Does Your Kid Want Your Job?

Filed in Business Management, Education, Sales & Marketing by on April 21, 2016 0 Comments

“Doctor,” “policeman” and “firefighter” are common responses when a kid is asked what he or she wants to be when they grow up.

Family and friends of Brad Cullum, 27, construction manager at Cullum Homes in Scottsdale, Ariz., still remind him of what had always been his emphatic response: “Framer.”

Home building is in Brad’s blood, which explains why his family name is on the outside of his truck. His parents, Rod, 60, and Kim, 59, founded the luxury home building company more than 30 years ago and they’ve always known that Brad would take over some day.

Brad started walking jobs with his parents when he was six years old, and was never shy about approaching any of the subs to learn about what they were doing, how and why.

Those constant learning opportunities quickly grew into a full-time career and a gradual transition into business ownership. When the time comes for his parents to retire – many, many years from now, according to Rod — it will be Brad at the helm.

Rod Cullum, left, owner of Cullum Homes in Scottsdale, Ariz., plans to one day have his son, Brad (left) take over.

Rod Cullum, left, owner of Cullum Homes in Scottsdale, Ariz., plans to one day have his son, Brad, right, take over the family business.

Full Immersion

For about the first year after he earned his construction management degree from Arizona State University, Brad worked with his dad continually at his side. But in the years that followed, he quickly became almost entirely autonomous.

“It’s a 24/7 job. If you’re going to be successful in this business, you need to fully immerse yourself, and Brad was able to do exactly that,” Rod said.

Just as Brad finished college, the housing market turned and opened his eyes to some of the more challenging aspects of the industry. He participated in just about everything from the most difficult client meetings to some very uncomfortable bank calls.

Today, Brad oversees approximately 30 individual projects at any given time, managing all of the various groups within the company. “He works as hard as anyone I know,” Rod said.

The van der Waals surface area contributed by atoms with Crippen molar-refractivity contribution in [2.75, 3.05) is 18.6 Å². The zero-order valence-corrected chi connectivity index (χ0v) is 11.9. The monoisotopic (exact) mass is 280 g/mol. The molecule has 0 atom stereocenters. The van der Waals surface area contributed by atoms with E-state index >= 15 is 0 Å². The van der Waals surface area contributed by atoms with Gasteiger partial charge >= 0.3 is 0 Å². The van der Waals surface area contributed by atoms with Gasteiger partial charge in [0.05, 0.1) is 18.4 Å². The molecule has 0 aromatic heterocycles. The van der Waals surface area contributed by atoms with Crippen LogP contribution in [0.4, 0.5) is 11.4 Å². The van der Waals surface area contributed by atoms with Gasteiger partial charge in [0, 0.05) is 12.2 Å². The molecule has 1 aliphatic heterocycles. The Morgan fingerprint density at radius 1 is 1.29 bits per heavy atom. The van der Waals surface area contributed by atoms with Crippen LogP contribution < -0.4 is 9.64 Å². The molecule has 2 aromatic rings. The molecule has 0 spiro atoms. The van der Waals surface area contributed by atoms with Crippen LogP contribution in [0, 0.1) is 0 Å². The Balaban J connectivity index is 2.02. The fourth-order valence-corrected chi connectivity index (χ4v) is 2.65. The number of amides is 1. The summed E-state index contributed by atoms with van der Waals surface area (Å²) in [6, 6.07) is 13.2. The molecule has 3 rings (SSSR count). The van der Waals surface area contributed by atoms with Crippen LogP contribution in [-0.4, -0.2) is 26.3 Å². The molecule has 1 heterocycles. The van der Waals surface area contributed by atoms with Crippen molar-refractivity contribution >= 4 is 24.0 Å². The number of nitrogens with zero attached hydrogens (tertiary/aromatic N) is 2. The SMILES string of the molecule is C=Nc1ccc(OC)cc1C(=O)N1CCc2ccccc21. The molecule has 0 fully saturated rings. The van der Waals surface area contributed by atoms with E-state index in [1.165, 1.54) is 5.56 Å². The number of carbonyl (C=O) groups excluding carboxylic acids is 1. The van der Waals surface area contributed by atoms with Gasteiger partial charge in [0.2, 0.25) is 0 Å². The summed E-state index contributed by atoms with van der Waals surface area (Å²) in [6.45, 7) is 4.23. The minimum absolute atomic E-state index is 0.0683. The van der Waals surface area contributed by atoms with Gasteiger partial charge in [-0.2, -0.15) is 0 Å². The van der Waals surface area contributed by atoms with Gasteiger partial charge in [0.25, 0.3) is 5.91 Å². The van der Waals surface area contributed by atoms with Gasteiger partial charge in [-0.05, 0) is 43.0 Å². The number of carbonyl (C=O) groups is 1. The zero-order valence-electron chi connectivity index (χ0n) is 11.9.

Father-Son Dynamic

Brad and Rod say they have a strong working relationship and a mutual understanding of their respective roles.

In recent years, they’ve generally agreed that Brad makes the decisions on the construction end and Rod handles those on the business end. That approach has worked out well, so far. But not every decision can be so cut and dried.

“If we disagree on something, it could be a mentoring opportunity for me and I’ll share with him some of my experiences,” Rod said “Or, it might be a time when I’ll say, ‘Wow, I never thought of that. I guess that education paid off after all.'”

Rod admits there have been many times when he felt obliged to support one of Brad’s decisions, even though he might have done things a little differently.

“He’s not used to people disagreeing with him, and it wasn’t easy for him to let go at first,” Brad said. “But I think he realizes now that we have the exact same mentality.”

Accepting the New Boss

Rod says Cullum Homes has dozens of loyal subs, many of whom he’s worked with for more than 20 years – some he’s even known since high school. Most of them already respected Brad and had no trouble accepting him as their new construction manager.

But there were others who struggled with the switch.

“Some [subs] just weren’t open to change and didn’t respond as well we would have liked. [Brad] eventually made the tough decision to change companies, and he had my full support,” Rod said

Both Rod and Brad acknowledge that building strong relationships took time. For Rod, it also took a lot of self-restraint to refrain from answering construction-related questions that should be directed toward Brad.

In the last two years, Rod has removed himself entirely from the company’s bi-annual conference when they meet with each of their key trades. It’s now Brad who sits down with them, asking and answering questions from an owner’s perspective.

Letting Go

As far as letting go completely, that isn’t on Rod and Kim’s radar just yet.

“My dad is very proud of what the company has accomplished, so he’s going to work ‘til the day he dies. And I think that’s great,” Brad said. “I go to nearly all of the client meetings, but for the most part, my dad still structures all of the deals. All I have to do is keep working my ass off on the construction side.”

That kind of determined mentality gives Rod and Kim all the reassurance they need to know the company will be in good hands someday . . . in the very distant future.

“If I had to start it all over, I’d probably get out of his way quicker. I’m sure that would have made him happy,” Rod said lightheartedly.

“As a parent, you worry about whether you’ve done it the right way. But Brad really stepped up to all of that pressure,” Rod said. “Now, he’s basically running a $50 million construction company at age 27.”

Tangible Details

Owners may benefit from seeking the advice of an estate planner who can walk them through the details of a successful succession strategy that should be considered, including buy-sell agreements, wills and taxes.

More information about these topics is available on in Estate Planning & Business Continuity: Your Legacy, Your Company’s Future. NAHB members have instant access to this and many other resources in the BizTools library to help boost and sustain their bottom line.

Leave a Reply

Your email address will not be published. Required fields are marked *